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Sensitive areas

10th February 1994
Page 21
Page 21, 10th February 1994 — Sensitive areas
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Which of the following most accurately describes the problem?

T read with interest your 1editorial on Tunnel Refineries voluntarily avoiding Greenwich centre. (CM20-26January).

The had news is that there is a lorry ban proposed for the centre of Greenwich The Greenwich Waterfront Development Partnership led by MP Nick Raynsford has prepared a report recommending this course of action to Greenwich Council.

The report starts with the premise of banning lorries from the centre. The figures show that Greenwich does not have a problem with goods vehicles, representing as they do only 8% of the total traffic through the centre. Greenwich does, however: have a problem with traffic in general and it is interesting that the London Borough of Greenwich Pollution report 1992 specifically mentions that

while NOx and other diesel related levels are dropping, it is concerned with rising levels of benzene from petrol engines. Given that the traffic vacuum caused by banning lorries will be filled by private cars, this will only add to the pollution.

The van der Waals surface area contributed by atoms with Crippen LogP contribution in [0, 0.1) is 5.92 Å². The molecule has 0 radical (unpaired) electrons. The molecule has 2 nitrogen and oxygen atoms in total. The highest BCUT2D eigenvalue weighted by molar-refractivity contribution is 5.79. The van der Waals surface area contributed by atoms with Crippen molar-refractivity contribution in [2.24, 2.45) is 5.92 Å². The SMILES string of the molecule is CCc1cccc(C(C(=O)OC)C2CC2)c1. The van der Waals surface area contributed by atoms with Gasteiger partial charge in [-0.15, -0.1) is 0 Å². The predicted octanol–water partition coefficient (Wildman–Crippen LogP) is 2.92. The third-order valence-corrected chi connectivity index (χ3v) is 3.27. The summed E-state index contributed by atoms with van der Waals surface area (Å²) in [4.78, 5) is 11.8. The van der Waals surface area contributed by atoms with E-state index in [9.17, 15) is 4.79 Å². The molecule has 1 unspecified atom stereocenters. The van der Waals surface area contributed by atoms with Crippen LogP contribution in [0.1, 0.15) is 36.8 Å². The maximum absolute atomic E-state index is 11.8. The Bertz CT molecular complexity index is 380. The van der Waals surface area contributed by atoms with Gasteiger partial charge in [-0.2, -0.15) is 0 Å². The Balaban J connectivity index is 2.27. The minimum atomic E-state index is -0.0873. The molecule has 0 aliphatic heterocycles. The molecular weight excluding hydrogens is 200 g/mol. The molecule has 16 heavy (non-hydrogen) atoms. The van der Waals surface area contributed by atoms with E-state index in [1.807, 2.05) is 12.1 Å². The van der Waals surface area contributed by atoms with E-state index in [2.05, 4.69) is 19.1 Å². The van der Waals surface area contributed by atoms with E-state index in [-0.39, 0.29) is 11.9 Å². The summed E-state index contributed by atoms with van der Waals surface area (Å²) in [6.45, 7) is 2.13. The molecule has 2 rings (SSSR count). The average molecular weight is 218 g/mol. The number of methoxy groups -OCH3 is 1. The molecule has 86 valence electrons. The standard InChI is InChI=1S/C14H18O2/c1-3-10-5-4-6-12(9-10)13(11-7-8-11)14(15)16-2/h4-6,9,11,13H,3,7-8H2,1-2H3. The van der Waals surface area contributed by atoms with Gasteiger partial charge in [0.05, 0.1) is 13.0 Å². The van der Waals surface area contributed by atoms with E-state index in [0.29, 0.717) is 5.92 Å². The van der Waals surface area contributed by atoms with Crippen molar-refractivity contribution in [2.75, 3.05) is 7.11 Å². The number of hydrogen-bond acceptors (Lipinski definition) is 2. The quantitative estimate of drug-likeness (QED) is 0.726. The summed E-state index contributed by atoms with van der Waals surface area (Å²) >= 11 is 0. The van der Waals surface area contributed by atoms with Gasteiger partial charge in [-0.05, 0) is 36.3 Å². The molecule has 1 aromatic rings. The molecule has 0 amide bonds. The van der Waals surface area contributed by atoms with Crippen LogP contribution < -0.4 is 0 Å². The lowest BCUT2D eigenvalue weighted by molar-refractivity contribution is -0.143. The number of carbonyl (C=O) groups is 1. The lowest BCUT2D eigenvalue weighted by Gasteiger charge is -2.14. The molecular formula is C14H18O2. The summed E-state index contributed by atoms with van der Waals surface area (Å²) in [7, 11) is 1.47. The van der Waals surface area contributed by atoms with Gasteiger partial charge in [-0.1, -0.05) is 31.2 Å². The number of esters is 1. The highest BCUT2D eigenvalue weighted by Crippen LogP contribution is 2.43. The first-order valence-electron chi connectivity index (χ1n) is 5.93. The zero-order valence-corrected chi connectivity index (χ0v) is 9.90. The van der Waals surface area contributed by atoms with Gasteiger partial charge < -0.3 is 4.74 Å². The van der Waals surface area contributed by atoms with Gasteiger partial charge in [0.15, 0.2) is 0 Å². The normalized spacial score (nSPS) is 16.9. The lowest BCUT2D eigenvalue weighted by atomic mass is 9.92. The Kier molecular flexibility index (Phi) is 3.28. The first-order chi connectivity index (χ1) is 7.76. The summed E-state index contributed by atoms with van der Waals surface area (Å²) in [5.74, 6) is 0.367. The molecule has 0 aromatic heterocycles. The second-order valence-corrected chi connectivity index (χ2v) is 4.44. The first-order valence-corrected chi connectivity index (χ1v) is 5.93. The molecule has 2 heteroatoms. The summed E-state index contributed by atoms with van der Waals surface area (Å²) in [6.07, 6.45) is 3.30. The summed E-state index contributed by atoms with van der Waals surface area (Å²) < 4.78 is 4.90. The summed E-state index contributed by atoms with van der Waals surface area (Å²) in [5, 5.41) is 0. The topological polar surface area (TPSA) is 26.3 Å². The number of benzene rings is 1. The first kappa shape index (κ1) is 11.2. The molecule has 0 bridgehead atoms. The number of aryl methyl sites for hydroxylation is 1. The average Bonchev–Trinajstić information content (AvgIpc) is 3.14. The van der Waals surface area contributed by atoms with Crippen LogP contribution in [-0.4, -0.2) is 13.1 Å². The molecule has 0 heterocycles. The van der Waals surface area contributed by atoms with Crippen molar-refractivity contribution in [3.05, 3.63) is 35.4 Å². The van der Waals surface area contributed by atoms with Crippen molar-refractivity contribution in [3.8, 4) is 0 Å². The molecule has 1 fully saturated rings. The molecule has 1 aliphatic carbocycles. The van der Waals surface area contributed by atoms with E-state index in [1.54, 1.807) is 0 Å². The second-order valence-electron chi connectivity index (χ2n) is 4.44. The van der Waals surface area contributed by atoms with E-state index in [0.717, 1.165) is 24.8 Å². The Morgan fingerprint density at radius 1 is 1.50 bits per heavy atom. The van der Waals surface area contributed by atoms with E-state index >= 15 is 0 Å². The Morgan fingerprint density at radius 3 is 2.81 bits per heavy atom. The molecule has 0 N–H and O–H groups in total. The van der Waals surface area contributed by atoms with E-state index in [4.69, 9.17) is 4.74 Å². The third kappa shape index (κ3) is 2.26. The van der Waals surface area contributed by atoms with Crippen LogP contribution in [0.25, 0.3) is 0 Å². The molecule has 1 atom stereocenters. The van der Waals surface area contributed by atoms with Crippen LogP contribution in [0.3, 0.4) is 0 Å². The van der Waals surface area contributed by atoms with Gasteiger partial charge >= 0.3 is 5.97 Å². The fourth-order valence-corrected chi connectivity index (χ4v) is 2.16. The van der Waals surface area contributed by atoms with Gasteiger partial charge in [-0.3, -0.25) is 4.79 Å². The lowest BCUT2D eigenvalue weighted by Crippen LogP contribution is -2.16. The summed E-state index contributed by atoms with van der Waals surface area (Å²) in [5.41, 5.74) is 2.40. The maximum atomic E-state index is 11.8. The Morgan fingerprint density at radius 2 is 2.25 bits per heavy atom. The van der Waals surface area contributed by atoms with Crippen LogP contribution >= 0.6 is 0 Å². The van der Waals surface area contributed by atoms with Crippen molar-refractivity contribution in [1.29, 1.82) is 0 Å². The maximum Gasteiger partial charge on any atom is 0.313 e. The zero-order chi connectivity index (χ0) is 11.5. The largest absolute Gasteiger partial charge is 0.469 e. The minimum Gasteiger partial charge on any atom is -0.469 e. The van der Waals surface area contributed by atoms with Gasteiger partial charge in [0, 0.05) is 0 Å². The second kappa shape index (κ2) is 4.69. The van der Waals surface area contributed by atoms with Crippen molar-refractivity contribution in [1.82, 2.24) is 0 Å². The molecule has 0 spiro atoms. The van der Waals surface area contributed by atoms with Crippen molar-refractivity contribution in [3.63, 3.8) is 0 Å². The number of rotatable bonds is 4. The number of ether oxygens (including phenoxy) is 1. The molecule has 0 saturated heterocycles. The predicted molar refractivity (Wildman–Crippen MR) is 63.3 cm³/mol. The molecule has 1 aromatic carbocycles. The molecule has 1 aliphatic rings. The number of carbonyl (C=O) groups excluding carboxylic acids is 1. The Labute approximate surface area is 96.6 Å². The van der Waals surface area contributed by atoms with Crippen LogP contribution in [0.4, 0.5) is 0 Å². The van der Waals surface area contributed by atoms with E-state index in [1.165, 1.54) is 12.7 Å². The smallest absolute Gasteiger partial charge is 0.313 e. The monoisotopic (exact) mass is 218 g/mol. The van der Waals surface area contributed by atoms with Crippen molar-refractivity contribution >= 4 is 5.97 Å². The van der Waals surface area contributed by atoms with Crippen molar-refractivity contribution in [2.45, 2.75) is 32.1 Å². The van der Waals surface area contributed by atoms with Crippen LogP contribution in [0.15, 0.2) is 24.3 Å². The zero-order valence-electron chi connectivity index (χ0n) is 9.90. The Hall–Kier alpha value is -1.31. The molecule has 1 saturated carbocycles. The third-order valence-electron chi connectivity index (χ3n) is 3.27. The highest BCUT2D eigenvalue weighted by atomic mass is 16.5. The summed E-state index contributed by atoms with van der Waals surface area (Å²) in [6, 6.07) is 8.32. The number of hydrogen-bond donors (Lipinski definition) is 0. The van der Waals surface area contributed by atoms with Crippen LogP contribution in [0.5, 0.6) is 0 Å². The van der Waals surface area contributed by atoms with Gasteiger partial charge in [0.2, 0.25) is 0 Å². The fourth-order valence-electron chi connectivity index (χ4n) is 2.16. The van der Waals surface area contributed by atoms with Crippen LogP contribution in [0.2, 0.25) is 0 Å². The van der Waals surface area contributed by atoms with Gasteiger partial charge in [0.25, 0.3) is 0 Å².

The alternative mute over Blackheath Hill and Shooters Hill is reported by the industry as being unsuitable for any increase in goods vehicle traffic, particularly at peak times.

We are also concerned that there has been insufficient consultation with businesses in Greenwich. The English Heritage report, A Time for Action, highlights environmental problems that Greenwich faces, We would hope that solutions can be agreed which will meet the needs of all interests.

Roger Wrapson District manager, South Eastern District, Road Haulage Association.

Relaxed rules

T read with great concern

your article regarding the relaxation of planning rules guaranteeing adequate LGV parking on motorway service areas. (CM 13-19 January).

The road transport industry already suffers from an acute shortage of adequate facilities for lorry drivers with many being forced to close because of road bypasses and the Department of Transport's anti-sign policy.

It is inevitable that without the compulsory requirement, through planning regulations, fast food chains will not freely choose to cater for lorry drivers.

We have already experienced the actions of companies such as Little Chef which bans lorries from its services even when such a ban is in contradiction of local planning permission.

And there no longer remains a welcome for lorries at the Welcome Break, M25 service area at South Mimms, Herts.

ff the British lorry driver is to avoid being forced into laybys and industrial estates they need to take action now. I would urge all drivers to write to the minister of transport and their local MP to express their concern and certainly think again when refilling their 500-litre tanks as to just what the particular fuel company is doing for lorry drivers.

Mick Billingham President, United Road Transport Union.

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